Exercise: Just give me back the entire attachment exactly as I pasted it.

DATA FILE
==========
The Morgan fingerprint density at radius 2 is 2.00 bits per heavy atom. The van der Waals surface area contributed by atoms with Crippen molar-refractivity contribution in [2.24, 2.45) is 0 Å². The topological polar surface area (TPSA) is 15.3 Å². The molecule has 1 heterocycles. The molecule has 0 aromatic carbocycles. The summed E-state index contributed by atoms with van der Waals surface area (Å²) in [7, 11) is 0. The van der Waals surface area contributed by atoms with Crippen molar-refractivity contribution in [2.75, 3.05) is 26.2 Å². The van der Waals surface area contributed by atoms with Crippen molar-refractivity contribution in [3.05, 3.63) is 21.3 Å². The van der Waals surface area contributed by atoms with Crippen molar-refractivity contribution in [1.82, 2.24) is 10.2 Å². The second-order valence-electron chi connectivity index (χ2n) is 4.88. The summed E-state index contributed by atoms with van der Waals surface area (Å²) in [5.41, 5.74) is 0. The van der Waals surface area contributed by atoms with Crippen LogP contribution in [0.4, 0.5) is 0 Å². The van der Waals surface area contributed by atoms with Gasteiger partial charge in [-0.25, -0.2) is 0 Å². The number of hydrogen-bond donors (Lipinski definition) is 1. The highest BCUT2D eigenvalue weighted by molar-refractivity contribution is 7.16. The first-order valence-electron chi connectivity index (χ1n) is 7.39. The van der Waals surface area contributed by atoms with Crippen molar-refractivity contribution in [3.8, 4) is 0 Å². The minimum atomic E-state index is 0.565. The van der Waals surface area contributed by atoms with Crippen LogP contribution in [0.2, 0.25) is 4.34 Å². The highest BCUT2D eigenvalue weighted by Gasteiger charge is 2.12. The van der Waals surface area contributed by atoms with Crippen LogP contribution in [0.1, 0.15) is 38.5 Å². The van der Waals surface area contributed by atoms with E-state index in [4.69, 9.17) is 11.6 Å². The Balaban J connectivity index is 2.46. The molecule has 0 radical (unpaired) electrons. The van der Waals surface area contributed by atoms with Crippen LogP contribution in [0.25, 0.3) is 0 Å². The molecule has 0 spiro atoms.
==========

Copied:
The Morgan fingerprint density at radius 2 is 2.00 bits per heavy atom. The van der Waals surface area contributed by atoms with Crippen molar-refractivity contribution in [2.24, 2.45) is 0 Å². The topological polar surface area (TPSA) is 15.3 Å². The molecule has 1 heterocycles. The molecule has 0 aromatic carbocycles. The summed E-state index contributed by atoms with van der Waals surface area (Å²) in [7, 11) is 0. The van der Waals surface area contributed by atoms with Crippen molar-refractivity contribution in [2.75, 3.05) is 26.2 Å². The van der Waals surface area contributed by atoms with Crippen molar-refractivity contribution in [3.05, 3.63) is 21.3 Å². The van der Waals surface area contributed by atoms with Crippen molar-refractivity contribution in [1.82, 2.24) is 10.2 Å². The second-order valence-electron chi connectivity index (χ2n) is 4.88. The summed E-state index contributed by atoms with van der Waals surface area (Å²) in [5.41, 5.74) is 0. The van der Waals surface area contributed by atoms with Crippen LogP contribution in [0.4, 0.5) is 0 Å². The van der Waals surface area contributed by atoms with Gasteiger partial charge in [-0.25, -0.2) is 0 Å². The number of hydrogen-bond donors (Lipinski definition) is 1. The highest BCUT2D eigenvalue weighted by molar-refractivity contribution is 7.16. The first-order valence-electron chi connectivity index (χ1n) is 7.39. The van der Waals surface area contributed by atoms with Crippen molar-refractivity contribution in [3.8, 4) is 0 Å². The minimum atomic E-state index is 0.565. The van der Waals surface area contributed by atoms with Crippen LogP contribution in [0.2, 0.25) is 4.34 Å². The highest BCUT2D eigenvalue weighted by Gasteiger charge is 2.12. The van der Waals surface area contributed by atoms with Crippen LogP contribution in [0.1, 0.15) is 38.5 Å². The van der Waals surface area contributed by atoms with E-state index in [4.69, 9.17) is 11.6 Å². The Balaban J connectivity index is 2.46. The molecule has 0 radical (unpaired) electrons. The van der Waals surface area contributed by atoms with Crippen LogP contribution in [0.25, 0.3) is 0 Å². The molecule has 0 spiro atoms.